I was wondering Martin if some of the coastal briquetage we find was
used for other than draining and drying salt. But from your description
would certainly not apply to alum. I guess the alkali was probably
Thanks for the reference it sounds like an interesting paper I should get.
On 4/26/01 1:45 AM Martin Roe writes:
>The manufacture of alum is a complex process which basically consists of
>extracting aluminium sulphate from the shale, mixing it with an alkali and
>then concentrating the mixture before allowing it to crystallise. The
>crystals are then purified.
>The so called Alum Shales comprise mostly alumina (aluminium oxide) but also
>contain iron pyrites. Shale was quarried and then buned in heap was around
>200ft long and up to 100ft high (sounds familar but without the cows and
>sheep!). The heap was kept burning slowly for upto a year. This roasted or
>calcined the shale converting the iron pyrites into sulphuric acid which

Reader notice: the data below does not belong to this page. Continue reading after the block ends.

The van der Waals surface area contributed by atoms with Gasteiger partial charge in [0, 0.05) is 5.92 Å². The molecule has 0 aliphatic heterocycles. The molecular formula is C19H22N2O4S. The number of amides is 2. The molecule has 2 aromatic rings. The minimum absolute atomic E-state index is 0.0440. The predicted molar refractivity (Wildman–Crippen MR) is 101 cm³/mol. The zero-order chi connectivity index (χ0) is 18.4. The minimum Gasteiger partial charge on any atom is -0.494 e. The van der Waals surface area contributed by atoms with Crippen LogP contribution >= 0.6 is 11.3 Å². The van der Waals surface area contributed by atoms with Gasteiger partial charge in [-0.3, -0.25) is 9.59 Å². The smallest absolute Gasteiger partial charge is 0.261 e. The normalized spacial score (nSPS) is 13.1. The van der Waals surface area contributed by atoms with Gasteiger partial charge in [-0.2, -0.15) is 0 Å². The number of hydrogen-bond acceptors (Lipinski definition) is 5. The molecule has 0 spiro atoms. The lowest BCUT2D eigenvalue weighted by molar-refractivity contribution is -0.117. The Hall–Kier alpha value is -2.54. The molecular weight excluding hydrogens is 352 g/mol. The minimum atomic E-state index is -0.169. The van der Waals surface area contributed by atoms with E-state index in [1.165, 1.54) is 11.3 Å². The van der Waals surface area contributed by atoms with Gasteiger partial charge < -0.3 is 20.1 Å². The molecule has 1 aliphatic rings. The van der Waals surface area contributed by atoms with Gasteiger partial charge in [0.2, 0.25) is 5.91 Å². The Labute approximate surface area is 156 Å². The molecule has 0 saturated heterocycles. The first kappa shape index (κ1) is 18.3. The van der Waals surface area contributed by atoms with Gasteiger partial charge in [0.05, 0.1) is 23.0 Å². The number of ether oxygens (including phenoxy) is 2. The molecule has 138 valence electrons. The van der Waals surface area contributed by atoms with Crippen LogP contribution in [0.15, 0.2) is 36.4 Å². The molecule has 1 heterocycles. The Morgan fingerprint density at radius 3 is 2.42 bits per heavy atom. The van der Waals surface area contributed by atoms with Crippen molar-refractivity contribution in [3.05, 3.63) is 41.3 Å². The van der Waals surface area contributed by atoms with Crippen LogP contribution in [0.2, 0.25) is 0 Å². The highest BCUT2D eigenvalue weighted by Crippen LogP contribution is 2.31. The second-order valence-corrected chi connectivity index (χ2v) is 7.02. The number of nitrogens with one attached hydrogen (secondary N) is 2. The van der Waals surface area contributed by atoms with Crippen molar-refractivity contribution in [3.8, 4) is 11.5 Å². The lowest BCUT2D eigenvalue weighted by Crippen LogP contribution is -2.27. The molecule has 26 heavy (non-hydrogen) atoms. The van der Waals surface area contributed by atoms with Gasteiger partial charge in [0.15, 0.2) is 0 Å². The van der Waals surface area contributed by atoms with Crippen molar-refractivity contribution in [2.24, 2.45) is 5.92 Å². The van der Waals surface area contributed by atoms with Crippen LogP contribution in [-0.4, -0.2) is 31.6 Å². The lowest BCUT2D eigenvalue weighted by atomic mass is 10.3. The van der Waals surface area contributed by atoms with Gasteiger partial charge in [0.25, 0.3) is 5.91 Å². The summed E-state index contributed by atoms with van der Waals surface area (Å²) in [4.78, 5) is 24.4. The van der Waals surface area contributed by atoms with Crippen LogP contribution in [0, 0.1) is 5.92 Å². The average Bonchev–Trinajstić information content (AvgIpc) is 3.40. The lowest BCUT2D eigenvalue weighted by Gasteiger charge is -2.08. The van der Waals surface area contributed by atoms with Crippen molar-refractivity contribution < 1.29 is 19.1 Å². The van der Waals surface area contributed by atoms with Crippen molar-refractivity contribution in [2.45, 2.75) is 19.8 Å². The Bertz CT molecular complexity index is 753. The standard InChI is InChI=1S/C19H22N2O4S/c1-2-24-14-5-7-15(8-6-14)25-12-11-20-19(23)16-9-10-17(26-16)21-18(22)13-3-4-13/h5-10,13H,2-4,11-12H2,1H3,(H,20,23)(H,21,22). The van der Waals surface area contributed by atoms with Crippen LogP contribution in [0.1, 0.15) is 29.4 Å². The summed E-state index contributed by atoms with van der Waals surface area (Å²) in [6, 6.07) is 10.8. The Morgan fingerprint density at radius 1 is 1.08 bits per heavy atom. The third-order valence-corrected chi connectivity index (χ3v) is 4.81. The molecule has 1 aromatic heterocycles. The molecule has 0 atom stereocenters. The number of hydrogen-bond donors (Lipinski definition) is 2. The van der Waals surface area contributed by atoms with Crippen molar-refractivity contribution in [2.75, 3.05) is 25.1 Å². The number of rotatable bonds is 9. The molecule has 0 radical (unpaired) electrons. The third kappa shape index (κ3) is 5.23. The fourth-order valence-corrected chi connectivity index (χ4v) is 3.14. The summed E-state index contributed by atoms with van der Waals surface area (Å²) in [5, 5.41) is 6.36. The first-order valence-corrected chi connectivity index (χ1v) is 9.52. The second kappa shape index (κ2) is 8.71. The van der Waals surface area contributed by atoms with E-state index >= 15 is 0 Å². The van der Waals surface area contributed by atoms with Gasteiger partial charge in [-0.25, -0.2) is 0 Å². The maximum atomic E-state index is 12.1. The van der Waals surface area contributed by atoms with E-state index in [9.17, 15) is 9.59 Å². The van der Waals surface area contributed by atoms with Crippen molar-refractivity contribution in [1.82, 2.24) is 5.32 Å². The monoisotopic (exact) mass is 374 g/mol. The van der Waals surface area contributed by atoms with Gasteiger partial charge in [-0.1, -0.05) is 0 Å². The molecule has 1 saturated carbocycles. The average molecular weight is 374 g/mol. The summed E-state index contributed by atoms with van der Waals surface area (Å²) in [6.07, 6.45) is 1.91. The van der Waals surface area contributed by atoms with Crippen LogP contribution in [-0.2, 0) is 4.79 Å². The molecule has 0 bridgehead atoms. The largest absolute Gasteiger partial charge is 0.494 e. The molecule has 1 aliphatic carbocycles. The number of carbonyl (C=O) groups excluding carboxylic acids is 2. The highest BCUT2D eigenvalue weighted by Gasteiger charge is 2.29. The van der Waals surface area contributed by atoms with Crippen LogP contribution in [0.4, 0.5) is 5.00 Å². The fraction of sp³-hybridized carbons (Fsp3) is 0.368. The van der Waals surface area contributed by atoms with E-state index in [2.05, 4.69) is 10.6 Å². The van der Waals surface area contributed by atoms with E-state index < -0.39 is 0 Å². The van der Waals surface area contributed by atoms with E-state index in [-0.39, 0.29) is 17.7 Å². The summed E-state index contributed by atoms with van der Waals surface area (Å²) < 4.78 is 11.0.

>combined with the alumina to form aluminium sulphate which was then combined
>with a suitable alkali.
>Huge quantities of shale were required by the works, about 100 tons was
>needed to make 3 tons of alum crystals.
>For a fuller account and details of sites see Gary Marshall's
>paper published in Industrial Archaeology Review vol XVII no 1 Autumn 1995,
>"Redressing the Balance - an archaeological evaluation of North Yorkshire's
>Coastal Alum Industry.
>NAMHO Conference 2001-MINING HISTORY and BEYOND
>Lead Mining in the Yorkshire Dales
>The Industrial Archaeology of Halifax
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Beatrice Hopkinson 73071,327@compuserve